Letters To The Editor
PUBLIC HEALTH AND SAFETY
Slow down and let live
I have been very frustrated by the driving habits the people of Spokane seem to practice.
Spokane, slow down! What are we in a hurry for? Why risk your life, or the lives of other people to get where you are going maybe two or three minutes earlier than you would have by going the speed limit?
Yes, I realize we are all guilty of going over the speed limit on highways and freeways. But on the side streets and residential areas where children may be present, people are constantly running yellow and red lights, tailgating, not giving people the right of way, not letting people onto the freeway - the list goes on.
I have heard of and seen more accidents lately, all because someone is in a hurry.
And when are those of you who get drunk and drive going to grow up and learn? Drinking and driving do not mix. Ask the dirtball who allegedly killed two people Memorial Day weekend. He’s 30 years old and his life is over. The lives of two young women are over. Why?
Our community is growing rapidly, and with that comes more cars, more traffic, more congested highways and longer periods of rush-hour traffic. Spokane, slow down. Rebecca Issa Spokane
Need wide roads, neighborly drivers
Most of what the editorial board hears is not praise. Mostly, we’re pointing out hypocrisy and misinformation on the Opinion page.
Today, we can really praise Opinion Editor John Webster, not for his editorial, “Environmentalists create lead scare” (June 3), which is true, but for a Hot Seat item about the ducks on Grand Boulevard (“Flatten thy neighbor, but save the ducks,” June 9).
I’ve lived on the South Hill since 1970 and in Spokane most of my life. I bike, walk and drive down Grand. I taught my children to ride bikes here.
It’s dangerous now. I hold rocks in my hand for retaliation as I cross Grand at 38th. That’s where cars speed by to get to a single lane. They won’t stop for you.
Beware, evil motorists; pedestrians are in revolt.
It’s easy to blame the new apartment dwellers or the affluent. But we’ve always had the wealthy and always had renters. We need these people to become, using Webster’s word, “neighbors.”
Webster said, ” We are a sick community.” But ducks don’t need wider roads - people do.
Voters need city officials who aren’t making far more money than most of them, and making more for doing less. James Allen Spokane
Learn about, prevent lead poisoning
Everyone has heard of lead poisoning in one way or another. We usually hear about lead poisoning in our drinking water, but have you ever heard about lead in dust? Amazing where lead can hide.
Children are most susceptible to lead poisoning between birth and the age of 6. Parents can avoid their child’s exposure to lead if they would only receive education on this important illness that affects 1.7 million children in America today. Heidi Alharbi Cheney
What’s it to be, profit or health?
Nate Swinton (“Weigh pros and cons of field burning,” Letters, June 5) claims Staff Cartoonist Milt Priggee and most people in Spokane are misinformed about grass burning. Swinton ought to do his homework.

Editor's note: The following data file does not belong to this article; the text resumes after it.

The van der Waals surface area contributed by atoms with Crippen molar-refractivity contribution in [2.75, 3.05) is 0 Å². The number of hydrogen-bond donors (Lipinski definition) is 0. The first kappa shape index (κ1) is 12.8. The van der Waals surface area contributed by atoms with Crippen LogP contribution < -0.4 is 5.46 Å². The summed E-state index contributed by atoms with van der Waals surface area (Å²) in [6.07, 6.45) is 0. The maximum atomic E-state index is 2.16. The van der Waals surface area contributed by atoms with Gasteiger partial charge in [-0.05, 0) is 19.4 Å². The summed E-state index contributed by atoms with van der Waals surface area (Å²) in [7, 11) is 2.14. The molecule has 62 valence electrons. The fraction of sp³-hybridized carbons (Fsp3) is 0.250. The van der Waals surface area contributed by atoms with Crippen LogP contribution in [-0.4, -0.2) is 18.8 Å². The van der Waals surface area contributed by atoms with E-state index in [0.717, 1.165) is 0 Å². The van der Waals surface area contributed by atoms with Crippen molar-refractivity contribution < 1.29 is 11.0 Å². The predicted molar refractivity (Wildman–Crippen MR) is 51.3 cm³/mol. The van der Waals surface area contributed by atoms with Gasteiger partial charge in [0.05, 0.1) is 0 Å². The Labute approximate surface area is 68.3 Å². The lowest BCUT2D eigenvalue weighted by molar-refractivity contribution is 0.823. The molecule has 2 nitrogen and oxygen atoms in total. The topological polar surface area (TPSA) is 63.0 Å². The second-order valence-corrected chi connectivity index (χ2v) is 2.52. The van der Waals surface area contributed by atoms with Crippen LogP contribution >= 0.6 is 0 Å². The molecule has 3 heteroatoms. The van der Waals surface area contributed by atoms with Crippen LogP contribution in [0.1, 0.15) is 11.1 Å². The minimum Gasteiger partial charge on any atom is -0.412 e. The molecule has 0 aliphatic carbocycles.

His pro-grass burning facts were copied word for word from the Intermountain Grass Growers Associations public relations brochure. Research done by Washington State University, the University of Idaho and others has shown that grass seed can be produced without burning.
One alternative to burning is a process called dethatching. This is similar to power raking a lawn. Grass fields that have been dethatched have the same seed quality, purity and seed germinations as fields that have been burned.
Dethatched grass fields have shown no significant increases in weeds or diseases when compared with burned fields.
Research has shown that burning does not stimulate growth. Seed yields are dependent upon the variety of grass grown, whether it is grown on dry or irrigated land, and how much residue is removed from the grass field.
In 1995 the grass growers burned 6,405 acres of bluegrass in Spokane County. This generated more than 844 tons of particle pollutants, carbon monoxide and known carcinogens. Burning is a cheap and easy way to remove field residue.
People must decide if they want to risk suffering long term health effects for the sake of increased profits for growers.
The bluegrass industry decided almost 40 years ago what its priorities are. Cherie L. Rodgers Spokane
Get serious about conserving oil
The letter from Karen Lindholdt (“Oil: Better way is to conserve,” June 10) prompted me to write and express my thanks for making such a good case for oil conservation.
There was a period several years ago when the public was aware of the need for conserving oil and there was legislation that resulted in the production of more-fuel-efficient vehicles.
Lately, the trend in the automobile industry is to provide more horsepower and consequently more fuel consumption. Of course, this has also resulted in higher-priced vehicles and greater profits for the auto industry.
Oil is not a renewable resource. Without conservation, the drive to find and produce it threatens such beautiful public lands as the Arctic National Wildlife Refuge.
Consuming less oil also results in less air pollution.
It is shortsighted and self-indulgent for consumers to ignore conservation, buying and driving these vans and light trucks that are not fuel efficient. We must be farsighted enough to push for oil conservation now and find pleasure in other pursuits, rather than in burning up gasoline in grownups’ toys. S. James Perkins Spokane
Sen. Craig offers ‘final solution’
Opinion Editor John Webster’s May 22 editorial should have been headlined, “The final solution.”
Already, green trees are being cut down in national forests across the United States under the current timber salvage law, as are 500-year-old green trees in national forests in Oregon and Washington.